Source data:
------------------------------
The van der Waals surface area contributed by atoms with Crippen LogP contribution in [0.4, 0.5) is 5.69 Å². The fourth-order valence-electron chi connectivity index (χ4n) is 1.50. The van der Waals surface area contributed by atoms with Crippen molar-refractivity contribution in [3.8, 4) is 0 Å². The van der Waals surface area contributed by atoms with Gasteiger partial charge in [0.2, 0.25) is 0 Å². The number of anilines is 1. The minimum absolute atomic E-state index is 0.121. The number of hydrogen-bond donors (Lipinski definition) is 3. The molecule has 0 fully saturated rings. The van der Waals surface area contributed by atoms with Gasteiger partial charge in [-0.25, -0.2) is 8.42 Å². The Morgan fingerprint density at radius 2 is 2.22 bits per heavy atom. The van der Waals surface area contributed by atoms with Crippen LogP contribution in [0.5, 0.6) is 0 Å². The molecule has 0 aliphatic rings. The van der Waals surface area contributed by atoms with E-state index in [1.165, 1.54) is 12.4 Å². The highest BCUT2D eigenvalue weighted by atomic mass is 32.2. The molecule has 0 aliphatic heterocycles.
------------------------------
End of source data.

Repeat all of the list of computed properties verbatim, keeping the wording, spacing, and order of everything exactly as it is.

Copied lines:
The van der Waals surface area contributed by atoms with Crippen LogP contribution in [0.4, 0.5) is 5.69 Å². The fourth-order valence-electron chi connectivity index (χ4n) is 1.50. The van der Waals surface area contributed by atoms with Crippen molar-refractivity contribution in [3.8, 4) is 0 Å². The van der Waals surface area contributed by atoms with Gasteiger partial charge in [0.2, 0.25) is 0 Å². The number of anilines is 1. The minimum absolute atomic E-state index is 0.121. The number of hydrogen-bond donors (Lipinski definition) is 3. The molecule has 0 fully saturated rings. The van der Waals surface area contributed by atoms with Gasteiger partial charge in [-0.25, -0.2) is 8.42 Å². The Morgan fingerprint density at radius 2 is 2.22 bits per heavy atom. The van der Waals surface area contributed by atoms with Crippen LogP contribution in [0.5, 0.6) is 0 Å². The molecule has 0 aliphatic rings. The van der Waals surface area contributed by atoms with E-state index in [1.165, 1.54) is 12.4 Å². The highest BCUT2D eigenvalue weighted by atomic mass is 32.2. The molecule has 0 aliphatic heterocycles.